We are all victims of a crime we didn’t commit

Yesterday was a historical day in as far as the fight against climate change and global warming is concerned. It was when leaders from around the world – including our very own Prime Minister Tuilaepa Sa’ilele Malielegaoi - gathered in New York to sign the Paris Agreement on climate change (see story front page).

In doing so, the Secretary General of the United Nations, Tupua Ban Ki-moon, issued a timely reminder to world leaders, warning that they are in a race against time to help the countries vulnerable to the devastating impact of climate change.

While the PR spinners will make a lot of noise about the deal being record-breaking, we couldn’t agree more with Tupua when he reminded that away from New York, records of the type nobody wants are the reality of daily life elsewhere. 

For instance, there are record global temperatures, record ice loss and record carbon levels in the atmosphere wreaking havoc on innocent people who perhaps had very little – if anything at all – to do with climate change. 

And that includes us in Samoa – and many of our Pacific island brothers and sisters.

Ironically, while they were making all those wonderful noises in New York yesterday, the people of this country were bracing to face the reality of yet another natural disaster. We had people literally running for their lives, scared about the cost and the consequence of another cyclone.

It would not be totally correct for us to say that Cyclone Amos is the result of climate change because we know that cyclones have existed in this part of the region as far back as we can remember. 

But it would also be foolish to ignore the frequency with which they are occurring and the times they are hitting us. 

I mean a cyclone in April in Samoa?

We’ve never had it before. And lets not forget our brothers and sisters across the waters in Fiji who have been hit by no less than three cyclones this year, including that devastating category 5 hurricane called Winston. 

For sure, no one would want to be in their shoes. Imagine then being told that there is another cyclone breathing down your neck after all that devastation?

But this is the reality for us in the Pacific. 

On top of rising sea levels that are drowning some of our islands, we are all vulnerable to natural disasters, which lately have become very common occurrences. It is why Tupua’s message to world leaders at this time in New York could not be sweeter to our ears.

“I urge all countries to move quickly to join the Agreement at the national level so that the Paris Agreement can enter into force as early as possible,” he said.

“The window for keeping global temperature rise well below two degrees Celsius, let alone 1.5 degress, is rapidly closing.

“The era of consumption without consequences is over. We must intensify efforts to decarbonize our economies.  And we must support developing countries in making this transition.

“The poor and most vulnerable must not suffer further from a problem they did not create.”

 Indeed, we are the victims of a crime we did not commit. We have become the sacrificial lamb because of the greed and selfishness of bigger countries who obviously do not care.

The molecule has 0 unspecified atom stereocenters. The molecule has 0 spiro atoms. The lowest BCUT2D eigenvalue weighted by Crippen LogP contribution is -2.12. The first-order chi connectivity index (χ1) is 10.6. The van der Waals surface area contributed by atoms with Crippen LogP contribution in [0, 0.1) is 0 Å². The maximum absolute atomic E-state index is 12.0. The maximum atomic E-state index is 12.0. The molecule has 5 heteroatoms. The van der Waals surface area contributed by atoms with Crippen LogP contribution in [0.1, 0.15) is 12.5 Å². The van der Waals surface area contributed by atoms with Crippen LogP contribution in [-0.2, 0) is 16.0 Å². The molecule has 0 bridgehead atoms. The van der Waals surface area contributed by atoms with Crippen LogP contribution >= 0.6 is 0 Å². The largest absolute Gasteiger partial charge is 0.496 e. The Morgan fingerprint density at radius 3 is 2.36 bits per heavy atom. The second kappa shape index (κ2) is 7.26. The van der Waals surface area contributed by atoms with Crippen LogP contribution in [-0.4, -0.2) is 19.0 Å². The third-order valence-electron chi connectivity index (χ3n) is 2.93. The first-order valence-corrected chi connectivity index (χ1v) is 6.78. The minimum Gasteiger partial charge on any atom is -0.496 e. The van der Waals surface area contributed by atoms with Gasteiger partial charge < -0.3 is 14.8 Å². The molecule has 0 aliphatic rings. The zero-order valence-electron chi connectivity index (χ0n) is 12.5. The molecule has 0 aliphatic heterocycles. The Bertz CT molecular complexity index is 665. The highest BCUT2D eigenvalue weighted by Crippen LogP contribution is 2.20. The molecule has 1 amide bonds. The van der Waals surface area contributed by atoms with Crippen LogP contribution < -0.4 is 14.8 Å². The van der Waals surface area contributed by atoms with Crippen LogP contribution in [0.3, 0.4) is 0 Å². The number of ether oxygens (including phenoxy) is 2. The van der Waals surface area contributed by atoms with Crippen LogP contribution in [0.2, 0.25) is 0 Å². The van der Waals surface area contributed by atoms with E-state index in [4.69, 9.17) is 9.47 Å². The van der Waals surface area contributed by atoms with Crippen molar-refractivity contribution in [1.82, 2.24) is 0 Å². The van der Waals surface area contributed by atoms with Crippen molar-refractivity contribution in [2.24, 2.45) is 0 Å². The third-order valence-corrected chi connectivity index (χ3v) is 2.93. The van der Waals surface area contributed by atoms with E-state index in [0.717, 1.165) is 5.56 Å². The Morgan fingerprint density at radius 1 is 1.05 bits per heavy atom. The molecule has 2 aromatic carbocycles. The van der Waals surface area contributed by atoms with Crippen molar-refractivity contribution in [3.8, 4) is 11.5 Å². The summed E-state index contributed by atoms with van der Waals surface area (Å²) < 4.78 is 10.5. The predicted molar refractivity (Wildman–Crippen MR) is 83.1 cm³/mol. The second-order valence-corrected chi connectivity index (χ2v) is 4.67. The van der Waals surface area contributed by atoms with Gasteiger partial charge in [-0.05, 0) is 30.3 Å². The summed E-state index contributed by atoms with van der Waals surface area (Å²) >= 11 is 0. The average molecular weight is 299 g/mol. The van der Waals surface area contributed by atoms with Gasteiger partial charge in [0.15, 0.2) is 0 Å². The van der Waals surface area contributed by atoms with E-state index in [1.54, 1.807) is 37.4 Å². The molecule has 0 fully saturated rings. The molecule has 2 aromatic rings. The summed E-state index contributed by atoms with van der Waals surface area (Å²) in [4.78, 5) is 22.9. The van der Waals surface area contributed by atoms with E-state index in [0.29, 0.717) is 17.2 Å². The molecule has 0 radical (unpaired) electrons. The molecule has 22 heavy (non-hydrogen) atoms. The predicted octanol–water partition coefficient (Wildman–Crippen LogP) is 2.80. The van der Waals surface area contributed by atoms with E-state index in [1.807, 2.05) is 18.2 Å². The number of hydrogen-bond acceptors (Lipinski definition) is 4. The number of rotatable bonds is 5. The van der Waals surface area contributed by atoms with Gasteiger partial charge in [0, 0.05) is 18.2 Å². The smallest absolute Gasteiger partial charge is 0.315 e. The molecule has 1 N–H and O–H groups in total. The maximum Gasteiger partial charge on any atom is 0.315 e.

Here in Samoa today, there is little time to moan. There is little time to complain. We have a cyclone breathing down our neck and all we can do is be prepared, stay alert, listen to updates, remain calm and pray.

We must remain calm and be rational in our decision making as we prepare our homes and families. 

And in the case, you are not sure what do before, during and after a cyclone, we are reprinting the following tips to help you protect yourself, families and your property. 

Stay safe Samoa, God bless!



• Re-check your house for any loose material and tie down 

• Check your emergency kit and fill water containers

• Ensure you know where the strongest part of the building is 

• Park vehicles under solid shelter (hand brake on and in gear)

• Close shutters or board-up or heavily tape all windows. Draw curtains and lock doors

• Pack an evacuation kit of warm clothes, essential medications, valuables and important papers (as well as your emergency kit)

• Trim treetops and branches well clear of any structures

• Preferably fit shutters/metal screens to all glass areas

• Clear the property of loose material that could blow about and possibly cause injury or damage



• Listen to updates on the radio, stay inside, stay calm. 

• Disconnect all electrical appliances. 

• Stay inside and shelter (well clear of windows) in the strongest part of the building, i.e. cellar, internal hallway or bathroom. Keep evacuation and emergency kits with you

• If the building starts to break up, protect yourself with mattresses, rugs or blankets under a strong table or bench or hold onto a solid fixture, e.g. a water pipe

• Beware the calm ‘eye’. If the wind drops, don’t assume the cyclone is over; violent winds will soon resume from another direction. Wait for the official ‘all clear’



• Don’t go outside until officially advised it is safe

• Check for gas leaks. Don’t use electrical appliances if wet

• If you have to evacuate, or did so earlier, don’t return until advised. Use a recommended route and don’t rush

• Beware of damaged power lines, bridges, buildings, trees, and don’t enter floodwaters

• Heed all warnings and don’t go sightseeing

• Don’t make unnecessary telephone calls




• Portable battery radio

• Torch and spare batteries

• Water containers, dried or canned food & can opener

• Matches, fuel lamp, portable stove, cooking and eating equipment

• First aid kit and manual

• Tape & waterproof bags

• Store somewhere safe and handy



• Fire and Emergency Services: 994

• Police: 995

• Ambulance: 996

• NEOC: 997

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